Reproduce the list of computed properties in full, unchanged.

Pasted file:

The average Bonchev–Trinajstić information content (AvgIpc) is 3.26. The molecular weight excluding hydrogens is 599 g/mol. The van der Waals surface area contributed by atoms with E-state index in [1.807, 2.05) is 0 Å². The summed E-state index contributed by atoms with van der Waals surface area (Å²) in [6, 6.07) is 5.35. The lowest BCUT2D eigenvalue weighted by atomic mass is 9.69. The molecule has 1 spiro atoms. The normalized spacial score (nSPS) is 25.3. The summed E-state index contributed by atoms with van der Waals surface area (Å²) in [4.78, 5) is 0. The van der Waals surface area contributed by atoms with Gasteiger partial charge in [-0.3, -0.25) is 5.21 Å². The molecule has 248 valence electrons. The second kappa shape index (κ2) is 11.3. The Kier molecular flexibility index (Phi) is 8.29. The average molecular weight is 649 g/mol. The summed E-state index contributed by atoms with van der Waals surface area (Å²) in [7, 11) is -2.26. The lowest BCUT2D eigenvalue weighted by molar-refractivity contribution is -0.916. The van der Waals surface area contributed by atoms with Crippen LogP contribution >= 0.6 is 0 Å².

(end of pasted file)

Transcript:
The average Bonchev–Trinajstić information content (AvgIpc) is 3.26. The molecular weight excluding hydrogens is 599 g/mol. The van der Waals surface area contributed by atoms with E-state index in [1.807, 2.05) is 0 Å². The summed E-state index contributed by atoms with van der Waals surface area (Å²) in [6, 6.07) is 5.35. The lowest BCUT2D eigenvalue weighted by atomic mass is 9.69. The molecule has 1 spiro atoms. The normalized spacial score (nSPS) is 25.3. The summed E-state index contributed by atoms with van der Waals surface area (Å²) in [4.78, 5) is 0. The van der Waals surface area contributed by atoms with Gasteiger partial charge in [-0.3, -0.25) is 5.21 Å². The molecule has 248 valence electrons. The second kappa shape index (κ2) is 11.3. The Kier molecular flexibility index (Phi) is 8.29. The average molecular weight is 649 g/mol. The summed E-state index contributed by atoms with van der Waals surface area (Å²) in [7, 11) is -2.26. The lowest BCUT2D eigenvalue weighted by molar-refractivity contribution is -0.916. The van der Waals surface area contributed by atoms with Crippen LogP contribution >= 0.6 is 0 Å².